Spatial Database Tips and Tricks

Walk a Sewer Network

If you have installed the PostGIS database, the Medford data, and Tomcat, you should be able to view the functioning example here:

The GeoJSON script is like having direct access to the database from the web client, and using that access, we can do basically anything. This example uses direct database access to recursively walk through the Medford storm drain network: from a starting click, it keeps walking down stream until it runs out of connections.

_images/click-network1.png

Once you click on a storm drain line, the process starts, and the walk is logged into the window below the map.

This example uses the same “click and query” logic from previous examples to figure out which storm drain pipe to use as the starting element in the walk:

function getClickedPipe(e) {
  var geojson = new OpenLayers.Format.GeoJSON();
  // Get the mercator coordinates from the viewport
  var xy = map.getLonLatFromViewPortPx(e.xy);
  // Find the starting node with a  distance-from-click test.
  var sql  = "select st_asgeojson(the_geom), node_fm ";
      sql += "from medford.storm_drains ";
      sql += "where st_dwithin(the_geom,st_transform(st_setsrid(";
      sql += "st_makepoint(" + xy.lon + "," + xy.lat + ")";
      sql += ",900913),2270),50) limit 1";
  var config = {
      "method":"GET",
      "url":"04-sql-to-json.jsp",
      "async":false,
      "params":{"sql":sql}
      };
  var xmlhttp = OpenLayers.Request.issue(config);
  var clicked_pipe = geojson.read(xmlhttp.responseText, "FeatureCollection");
  // Clean out our vector layer.
  pipes.destroyFeatures();
  if ( clicked_pipe ) {
    clearStatus();
    if ( clicked_pipe.length > 0 ) {
      // What node id do we start from?
      var node_fm = clicked_pipe[0].attributes.node_fm;
      updateStatus("Starting walk...");
      // Start the recursive walk
      getConnectedPipes(node_fm);
      updateStatus("Done walk.");
      // We're done, let's see the result.
      map.zoomToExtent(pipes.getDataExtent());
    } else {
      updateStatus("No starting pipe selected.");
    }
  }
}

As before, we build up a SQL statement to do a distance query to find a geometry near the click point.

Unlike our previous examples, we are pulling the features into OpenLayers by hand, using an XmlHttpRequest object. We run a synchronous query instead of asynchronous, for simplicity. Once we have the text result (a GeoJSON object) we can pass that into the GeoJSON parser, which outputs an OpenLayers array of Vector features.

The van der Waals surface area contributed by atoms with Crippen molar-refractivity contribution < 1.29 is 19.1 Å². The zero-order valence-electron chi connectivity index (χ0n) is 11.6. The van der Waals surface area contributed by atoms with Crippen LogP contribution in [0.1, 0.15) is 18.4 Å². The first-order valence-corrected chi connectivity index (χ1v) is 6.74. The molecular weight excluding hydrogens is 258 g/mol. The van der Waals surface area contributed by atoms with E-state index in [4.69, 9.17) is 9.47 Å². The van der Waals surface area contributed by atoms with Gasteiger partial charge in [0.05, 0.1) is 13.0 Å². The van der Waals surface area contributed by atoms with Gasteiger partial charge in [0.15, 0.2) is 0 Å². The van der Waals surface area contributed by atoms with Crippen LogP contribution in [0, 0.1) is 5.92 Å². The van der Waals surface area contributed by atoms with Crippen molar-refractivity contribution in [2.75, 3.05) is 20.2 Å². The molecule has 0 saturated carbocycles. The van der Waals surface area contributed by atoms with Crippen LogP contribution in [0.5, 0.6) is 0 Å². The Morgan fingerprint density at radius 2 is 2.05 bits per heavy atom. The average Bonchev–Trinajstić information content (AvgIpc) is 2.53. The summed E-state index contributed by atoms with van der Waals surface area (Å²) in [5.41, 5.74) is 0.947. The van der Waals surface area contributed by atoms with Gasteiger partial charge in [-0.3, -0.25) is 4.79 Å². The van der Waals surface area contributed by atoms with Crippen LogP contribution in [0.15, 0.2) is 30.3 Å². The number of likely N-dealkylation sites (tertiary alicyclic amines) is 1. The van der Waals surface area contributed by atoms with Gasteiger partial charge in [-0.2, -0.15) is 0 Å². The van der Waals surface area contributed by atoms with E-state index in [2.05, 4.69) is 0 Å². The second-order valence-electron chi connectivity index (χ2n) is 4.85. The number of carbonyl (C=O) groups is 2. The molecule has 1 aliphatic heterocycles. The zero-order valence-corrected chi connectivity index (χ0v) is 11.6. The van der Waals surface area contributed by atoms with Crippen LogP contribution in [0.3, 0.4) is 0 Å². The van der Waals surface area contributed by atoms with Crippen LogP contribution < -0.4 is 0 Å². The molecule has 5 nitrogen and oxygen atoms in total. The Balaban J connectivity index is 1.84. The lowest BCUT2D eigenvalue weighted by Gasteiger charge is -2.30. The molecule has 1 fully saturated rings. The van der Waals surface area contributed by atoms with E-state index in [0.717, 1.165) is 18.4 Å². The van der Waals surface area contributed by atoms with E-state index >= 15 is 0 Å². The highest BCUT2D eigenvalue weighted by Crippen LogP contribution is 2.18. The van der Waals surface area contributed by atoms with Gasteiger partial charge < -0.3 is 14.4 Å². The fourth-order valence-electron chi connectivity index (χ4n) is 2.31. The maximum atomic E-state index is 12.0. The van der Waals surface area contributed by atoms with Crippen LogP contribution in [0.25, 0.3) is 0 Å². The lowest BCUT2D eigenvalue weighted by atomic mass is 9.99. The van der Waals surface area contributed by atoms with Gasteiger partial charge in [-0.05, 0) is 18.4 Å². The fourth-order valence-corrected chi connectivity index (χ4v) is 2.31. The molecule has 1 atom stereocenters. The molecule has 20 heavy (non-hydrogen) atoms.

We take the first pipe found, and pass it into our recursive walking function, getConnectedPipes.

The medford.storm_drains table has a lot of attributes, but the ones we care about are node_fm and node_do. The water in the pipes flows from the node_fm to the node_to. So to walk the pipes, we take each pipe we are given, draw it, and then find all the pipes whose node_from are the same as our pipe’s node_to.

Here’s what doing it manually looks like, starting from a randomly chosen pipe:

medford=# select pipe_id, node_fm, node_to from medford.storm_drains limit 1 offset 1020;
    pipe_id     |    node_fm    |    node_to
----------------+---------------+---------------
 91058.00000000 | D372W25CN0169 | D372W25CN0168
(1 row)

medford=# select pipe_id, node_fm, node_to from medford.storm_drains where node_fm = 'D372W25CN0168';
    pipe_id     |    node_fm    |    node_to
----------------+---------------+---------------
 91061.00000000 | D372W25CN0168 | D372W25CN0167
(1 row)

medford=# select pipe_id, node_fm, node_to from medford.storm_drains where node_fm = 'D372W25CN0167';
    pipe_id     |    node_fm    |    node_to
----------------+---------------+---------------
 91062.00000000 | D372W25CN0167 | D372W25CN0166
(1 row)

medford=# select pipe_id, node_fm, node_to from medford.storm_drains where node_fm = 'D372W25CN0166';
 pipe_id | node_fm | node_to
---------+---------+---------
(0 rows)

Eventually, we don’t get an answer back – we’ve run out of connected pipe!

Note

A great exercise in spatial databases is to extend this example, so that when the walker can’t find the next pipe by a node search, it instead tries a spatial search before giving up. Instead of looking for a pipe with a node_fm that matches our end point, we could look for a pipe with a ST_StartPoint() that is spatially very close to our end point.

The recursive walking function is pretty simple:

function getConnectedPipes(node_fm) {